An Introduction to the Tarot
What is the Tarot?
Tarot is the name given to certain decks of cards, usually used to answer personal questions or to look into the future. The cards
first appeared in medieval Europe, but frequently-encountered legends suggest that they were brought from India by the Gypsies or
are a remnant of the ancient Egyptian Book of Thoth. The development of the cards is covered in more
detail in A History of the Tarot.
Whatever their actual origin, true Tarot decks contain 78 cards spilt into two sections. One of these is similar to our modern
playing cards but with different suits (cups instead of hearts, for example) and with an extra court card, a Knight, in each suit.
The remaining 22 cards are the Major cards that most people associate with the Tarot, cards like the Lovers, the Star and Death.
An in-depth exploration of the various components of a Tarot deck, along with depictions of every card in the medieval
Marseilles deck, is given in The Structure of the Tarot.
The illustration above right shows a selection of cards from the Marseilles Tarot, and to the left
is an example of one of its Major cards, the World.
How is the Tarot used?
For divination, cards are selected from a deck at random and arranged according to a layout or spread. Each card has a basic meaning,
and this meaning is modified by its position in the spread. A good reader not only brings their experience and knowledge of the cards
and the spread to the reading, but can relate the interpretation to any given question or issue. To the right is an illustration of
the popular Celtic Cross spread. The process of performing a Tarot reading, from preparation to the subtleties of interpretation, is
covered in Performing a Tarot Reading, and numerous spreads are explained in
For psychological or mystical applications, the images and meanings of the cards can be used as the basis for meditation or mental
exploration, and their links to other symbolic systems like the Kabbalah and
astrology can be employed for expansion of knowledge and synthesis of ideas. The sequence of the
Major cards in a Tarot deck can be viewed in many ways, one of which is as an allegory of the evolution of the soul.
Does the Tarot work?
The answer to this question depends on what you expect the Tarot to be or do. Certainly, a good Tarot reading, thoughtfully considered,
can be helpful in working through problems and weighing up decisions, regardless of whether there is anything going on beyond the random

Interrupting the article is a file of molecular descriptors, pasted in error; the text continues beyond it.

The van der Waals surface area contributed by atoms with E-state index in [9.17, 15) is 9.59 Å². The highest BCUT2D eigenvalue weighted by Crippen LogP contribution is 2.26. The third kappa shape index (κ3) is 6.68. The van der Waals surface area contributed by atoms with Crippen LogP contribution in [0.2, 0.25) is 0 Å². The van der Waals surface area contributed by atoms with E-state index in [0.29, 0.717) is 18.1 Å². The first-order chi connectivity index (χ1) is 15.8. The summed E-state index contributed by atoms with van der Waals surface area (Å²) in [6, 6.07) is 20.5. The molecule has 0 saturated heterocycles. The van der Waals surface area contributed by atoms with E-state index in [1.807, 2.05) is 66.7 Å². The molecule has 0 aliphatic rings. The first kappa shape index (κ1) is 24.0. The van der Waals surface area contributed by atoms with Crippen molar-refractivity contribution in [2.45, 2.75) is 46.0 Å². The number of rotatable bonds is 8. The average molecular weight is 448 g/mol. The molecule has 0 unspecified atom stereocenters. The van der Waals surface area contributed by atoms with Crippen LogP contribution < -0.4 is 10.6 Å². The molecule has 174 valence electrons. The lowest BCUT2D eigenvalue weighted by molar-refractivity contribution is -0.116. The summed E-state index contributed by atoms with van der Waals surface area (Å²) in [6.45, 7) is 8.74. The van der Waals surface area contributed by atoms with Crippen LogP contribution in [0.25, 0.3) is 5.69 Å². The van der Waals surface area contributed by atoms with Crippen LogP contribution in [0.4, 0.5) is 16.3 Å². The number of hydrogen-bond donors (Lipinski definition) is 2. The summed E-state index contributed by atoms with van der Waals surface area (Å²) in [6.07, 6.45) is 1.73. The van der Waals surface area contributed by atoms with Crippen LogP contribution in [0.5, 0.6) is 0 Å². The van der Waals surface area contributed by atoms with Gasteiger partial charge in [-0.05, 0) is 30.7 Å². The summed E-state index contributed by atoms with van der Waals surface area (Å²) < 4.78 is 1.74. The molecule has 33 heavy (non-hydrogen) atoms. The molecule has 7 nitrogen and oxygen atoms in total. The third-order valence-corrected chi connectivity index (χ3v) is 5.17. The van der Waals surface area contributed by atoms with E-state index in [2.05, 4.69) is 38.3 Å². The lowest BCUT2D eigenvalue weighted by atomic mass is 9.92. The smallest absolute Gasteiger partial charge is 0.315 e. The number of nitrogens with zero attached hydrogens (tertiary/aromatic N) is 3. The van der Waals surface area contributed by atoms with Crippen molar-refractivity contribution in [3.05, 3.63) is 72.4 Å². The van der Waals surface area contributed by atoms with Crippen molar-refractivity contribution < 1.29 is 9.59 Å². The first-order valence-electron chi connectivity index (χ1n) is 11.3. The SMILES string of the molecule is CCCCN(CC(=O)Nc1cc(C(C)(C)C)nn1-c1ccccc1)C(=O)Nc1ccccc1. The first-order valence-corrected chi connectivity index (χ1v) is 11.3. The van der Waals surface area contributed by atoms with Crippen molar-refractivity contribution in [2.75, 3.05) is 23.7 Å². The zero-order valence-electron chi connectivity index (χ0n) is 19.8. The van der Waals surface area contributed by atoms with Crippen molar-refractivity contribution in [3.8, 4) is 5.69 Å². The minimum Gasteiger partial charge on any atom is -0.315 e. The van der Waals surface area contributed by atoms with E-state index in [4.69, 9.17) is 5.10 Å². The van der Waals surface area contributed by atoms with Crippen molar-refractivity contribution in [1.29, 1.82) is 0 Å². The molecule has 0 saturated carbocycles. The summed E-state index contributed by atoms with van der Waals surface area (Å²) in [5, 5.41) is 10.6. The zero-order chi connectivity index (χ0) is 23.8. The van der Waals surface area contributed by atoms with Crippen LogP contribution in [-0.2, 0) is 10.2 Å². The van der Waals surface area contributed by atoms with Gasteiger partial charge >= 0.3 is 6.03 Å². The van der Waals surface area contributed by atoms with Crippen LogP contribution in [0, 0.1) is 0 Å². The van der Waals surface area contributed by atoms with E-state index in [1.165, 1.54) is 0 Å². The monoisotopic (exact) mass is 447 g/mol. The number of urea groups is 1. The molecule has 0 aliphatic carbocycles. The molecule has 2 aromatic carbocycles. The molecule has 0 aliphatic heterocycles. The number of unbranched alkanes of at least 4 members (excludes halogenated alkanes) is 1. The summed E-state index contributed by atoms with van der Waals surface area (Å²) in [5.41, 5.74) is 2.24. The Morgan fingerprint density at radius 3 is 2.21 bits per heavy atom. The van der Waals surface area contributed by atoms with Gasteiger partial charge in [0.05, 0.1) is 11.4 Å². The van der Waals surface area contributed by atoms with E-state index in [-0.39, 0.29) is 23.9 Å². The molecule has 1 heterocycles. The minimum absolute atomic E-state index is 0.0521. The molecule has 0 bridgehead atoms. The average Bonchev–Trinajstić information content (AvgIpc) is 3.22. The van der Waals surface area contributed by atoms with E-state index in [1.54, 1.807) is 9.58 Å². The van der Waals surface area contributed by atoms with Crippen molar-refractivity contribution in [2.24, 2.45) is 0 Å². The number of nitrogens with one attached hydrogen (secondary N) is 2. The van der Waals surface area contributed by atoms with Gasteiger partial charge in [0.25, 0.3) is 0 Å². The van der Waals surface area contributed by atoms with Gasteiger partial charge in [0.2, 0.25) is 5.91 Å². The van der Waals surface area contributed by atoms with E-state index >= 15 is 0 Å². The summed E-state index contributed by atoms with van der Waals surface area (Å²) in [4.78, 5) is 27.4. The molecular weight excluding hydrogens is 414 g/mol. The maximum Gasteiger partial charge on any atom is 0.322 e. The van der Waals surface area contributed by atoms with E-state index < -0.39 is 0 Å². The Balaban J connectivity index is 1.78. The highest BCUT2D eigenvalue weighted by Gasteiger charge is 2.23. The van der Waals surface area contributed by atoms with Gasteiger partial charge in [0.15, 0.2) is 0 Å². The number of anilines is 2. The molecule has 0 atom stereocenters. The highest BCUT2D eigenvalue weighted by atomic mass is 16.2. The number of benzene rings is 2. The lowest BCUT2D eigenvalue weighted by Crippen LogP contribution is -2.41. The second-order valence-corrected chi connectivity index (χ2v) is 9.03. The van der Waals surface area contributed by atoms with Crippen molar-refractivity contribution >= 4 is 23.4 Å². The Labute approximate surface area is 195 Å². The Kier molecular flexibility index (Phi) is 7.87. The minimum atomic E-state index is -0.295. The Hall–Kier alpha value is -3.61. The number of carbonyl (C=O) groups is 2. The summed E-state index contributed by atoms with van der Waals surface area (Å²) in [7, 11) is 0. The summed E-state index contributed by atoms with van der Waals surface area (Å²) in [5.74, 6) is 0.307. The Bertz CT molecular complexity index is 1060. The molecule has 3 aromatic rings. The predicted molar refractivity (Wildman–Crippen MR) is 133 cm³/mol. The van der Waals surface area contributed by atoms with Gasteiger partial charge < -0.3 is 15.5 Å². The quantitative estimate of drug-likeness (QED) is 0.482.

selection of symbols. The psychiatrist Carl Gustav Jung recognized the value of the cards,
and they can help with self-exploration and assist in the task of becoming an integrated, balanced whole. Some of the ideas of Jung as
they relate to the Tarot are introduced in Jung and the Tarot.
Many people, though, use the Tarot to try to glimpse the future. The idea that, through some unknown mechanism, the fall of the cards
foreshadows events to come is held by many. Those who have worked with the Tarot over a period of time often vouch for the fact that
the cards do seem, subjectively at least, to be uncannily accurate about future events. Equally there are those who argue that such
ideas are mistaken, that correct predictions happen only by chance and those that do not come to pass are conveniently forgotten.
For all the claims of self-proclaimed "psychics," there is no objective evidence that the cards can reveal anything meaningful
about the future, but whatever the truth of the matter, there is no doubt that the Tarot can be an invaluable tool for self-discovery
in intelligent hands. A more detailed discussion of some of the issues surrounding the predictive powers of the Tarot is given in
Divination and the Tarot.
Where can I get a deck or a reading?
The best way to learn about the Tarot is to buy your own deck and explore the cards for yourself. Our list of recommended
Tarot Decks and Books should help you get started. And you can have a Tarot reading performed for you right away
on the Byzant website: we have a wide variety of free on-line readings available to help you get a feel
for the cards.
Is there more to the Tarot?
Certainly! The Tarot is much more than a method of divination. As well as being interesting from historical, sociological and artistic
perspectives, the Tarot is a powerful tool for spiritual and psychological investigation. The Tarot is closely linked to the
Kabbalah through the Tree of Life (shown right),
for example, and an understanding of the Kabbalah will deepen your appreciation of the Tarot, and vice versa. The Tarot-Kabbalah link
is covered and illustrated in The Tarot and the Kabbalah.
You can learn a lot about the Tarot by exploring the rest of Byzant Tarot, and there is much in the rest of
our website that has links - some obvious, some subtle - to these remarkable cards.